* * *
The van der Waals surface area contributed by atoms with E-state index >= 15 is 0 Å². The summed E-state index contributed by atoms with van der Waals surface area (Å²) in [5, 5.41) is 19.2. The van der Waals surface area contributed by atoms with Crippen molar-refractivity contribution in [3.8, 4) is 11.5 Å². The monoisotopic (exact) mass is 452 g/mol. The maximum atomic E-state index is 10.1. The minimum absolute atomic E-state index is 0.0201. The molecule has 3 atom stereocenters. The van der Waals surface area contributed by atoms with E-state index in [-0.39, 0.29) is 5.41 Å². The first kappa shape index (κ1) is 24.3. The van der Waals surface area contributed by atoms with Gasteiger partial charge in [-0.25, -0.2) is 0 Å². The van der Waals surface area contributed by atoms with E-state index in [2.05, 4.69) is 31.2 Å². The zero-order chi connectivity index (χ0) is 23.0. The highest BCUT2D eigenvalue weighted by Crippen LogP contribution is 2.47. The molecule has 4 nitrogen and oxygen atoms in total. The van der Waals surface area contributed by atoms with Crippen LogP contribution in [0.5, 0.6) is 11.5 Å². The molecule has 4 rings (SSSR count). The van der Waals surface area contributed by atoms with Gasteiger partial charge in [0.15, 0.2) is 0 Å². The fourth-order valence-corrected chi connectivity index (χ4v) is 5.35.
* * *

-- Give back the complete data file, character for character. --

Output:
The van der Waals surface area contributed by atoms with E-state index >= 15 is 0 Å². The summed E-state index contributed by atoms with van der Waals surface area (Å²) in [5, 5.41) is 19.2. The van der Waals surface area contributed by atoms with Crippen molar-refractivity contribution in [3.8, 4) is 11.5 Å². The monoisotopic (exact) mass is 452 g/mol. The maximum atomic E-state index is 10.1. The minimum absolute atomic E-state index is 0.0201. The molecule has 3 atom stereocenters. The van der Waals surface area contributed by atoms with E-state index in [-0.39, 0.29) is 5.41 Å². The first kappa shape index (κ1) is 24.3. The van der Waals surface area contributed by atoms with Gasteiger partial charge in [-0.25, -0.2) is 0 Å². The van der Waals surface area contributed by atoms with E-state index in [2.05, 4.69) is 31.2 Å². The zero-order chi connectivity index (χ0) is 23.0. The highest BCUT2D eigenvalue weighted by Crippen LogP contribution is 2.47. The molecule has 4 nitrogen and oxygen atoms in total. The van der Waals surface area contributed by atoms with Crippen LogP contribution in [0.5, 0.6) is 11.5 Å². The molecule has 4 rings (SSSR count). The van der Waals surface area contributed by atoms with Gasteiger partial charge in [0.15, 0.2) is 0 Å². The fourth-order valence-corrected chi connectivity index (χ4v) is 5.35.